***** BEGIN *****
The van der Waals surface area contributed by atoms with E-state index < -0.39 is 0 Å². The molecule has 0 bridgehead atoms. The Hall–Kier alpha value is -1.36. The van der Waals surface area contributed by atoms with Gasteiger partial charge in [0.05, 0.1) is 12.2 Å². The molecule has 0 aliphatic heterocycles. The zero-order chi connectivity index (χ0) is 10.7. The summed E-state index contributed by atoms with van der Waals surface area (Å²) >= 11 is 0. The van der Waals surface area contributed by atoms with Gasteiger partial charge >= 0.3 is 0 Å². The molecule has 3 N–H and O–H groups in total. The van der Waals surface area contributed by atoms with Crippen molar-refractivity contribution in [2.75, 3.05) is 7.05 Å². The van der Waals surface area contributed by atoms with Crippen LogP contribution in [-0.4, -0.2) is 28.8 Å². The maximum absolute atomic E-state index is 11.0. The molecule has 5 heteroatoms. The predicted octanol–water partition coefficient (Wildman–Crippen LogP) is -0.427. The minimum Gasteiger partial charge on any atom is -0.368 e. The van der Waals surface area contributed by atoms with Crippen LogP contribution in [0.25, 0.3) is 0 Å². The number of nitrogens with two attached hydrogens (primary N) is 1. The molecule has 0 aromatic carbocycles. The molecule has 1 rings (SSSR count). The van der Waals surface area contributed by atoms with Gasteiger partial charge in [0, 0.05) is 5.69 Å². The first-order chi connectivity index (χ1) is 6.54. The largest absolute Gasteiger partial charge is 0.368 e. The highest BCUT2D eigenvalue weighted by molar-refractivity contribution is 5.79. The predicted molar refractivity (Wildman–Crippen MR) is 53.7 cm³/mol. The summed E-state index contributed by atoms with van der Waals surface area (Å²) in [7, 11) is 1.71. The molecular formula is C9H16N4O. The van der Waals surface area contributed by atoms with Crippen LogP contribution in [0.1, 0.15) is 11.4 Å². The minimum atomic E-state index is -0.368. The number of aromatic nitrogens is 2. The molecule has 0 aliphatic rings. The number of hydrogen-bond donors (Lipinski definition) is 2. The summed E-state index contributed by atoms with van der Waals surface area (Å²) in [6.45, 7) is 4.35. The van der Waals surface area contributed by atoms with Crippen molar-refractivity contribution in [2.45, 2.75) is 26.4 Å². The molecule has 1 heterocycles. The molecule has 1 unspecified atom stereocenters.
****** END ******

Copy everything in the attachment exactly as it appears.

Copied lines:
The van der Waals surface area contributed by atoms with E-state index < -0.39 is 0 Å². The molecule has 0 bridgehead atoms. The Hall–Kier alpha value is -1.36. The van der Waals surface area contributed by atoms with Gasteiger partial charge in [0.05, 0.1) is 12.2 Å². The molecule has 0 aliphatic heterocycles. The zero-order chi connectivity index (χ0) is 10.7. The summed E-state index contributed by atoms with van der Waals surface area (Å²) >= 11 is 0. The van der Waals surface area contributed by atoms with Gasteiger partial charge >= 0.3 is 0 Å². The molecule has 3 N–H and O–H groups in total. The van der Waals surface area contributed by atoms with Crippen molar-refractivity contribution in [2.75, 3.05) is 7.05 Å². The van der Waals surface area contributed by atoms with Crippen LogP contribution in [-0.4, -0.2) is 28.8 Å². The maximum absolute atomic E-state index is 11.0. The molecule has 5 heteroatoms. The predicted octanol–water partition coefficient (Wildman–Crippen LogP) is -0.427. The minimum Gasteiger partial charge on any atom is -0.368 e. The van der Waals surface area contributed by atoms with Crippen LogP contribution in [0.25, 0.3) is 0 Å². The number of nitrogens with two attached hydrogens (primary N) is 1. The molecule has 0 aromatic carbocycles. The molecule has 1 rings (SSSR count). The van der Waals surface area contributed by atoms with Gasteiger partial charge in [0, 0.05) is 5.69 Å². The first-order chi connectivity index (χ1) is 6.54. The largest absolute Gasteiger partial charge is 0.368 e. The highest BCUT2D eigenvalue weighted by molar-refractivity contribution is 5.79. The predicted molar refractivity (Wildman–Crippen MR) is 53.7 cm³/mol. The summed E-state index contributed by atoms with van der Waals surface area (Å²) in [7, 11) is 1.71. The molecular formula is C9H16N4O. The van der Waals surface area contributed by atoms with Crippen LogP contribution in [0.1, 0.15) is 11.4 Å². The minimum atomic E-state index is -0.368. The number of aromatic nitrogens is 2. The molecule has 0 aliphatic rings. The number of hydrogen-bond donors (Lipinski definition) is 2. The summed E-state index contributed by atoms with van der Waals surface area (Å²) in [6.45, 7) is 4.35. The van der Waals surface area contributed by atoms with Crippen molar-refractivity contribution in [2.45, 2.75) is 26.4 Å². The molecule has 1 heterocycles. The molecule has 1 unspecified atom stereocenters.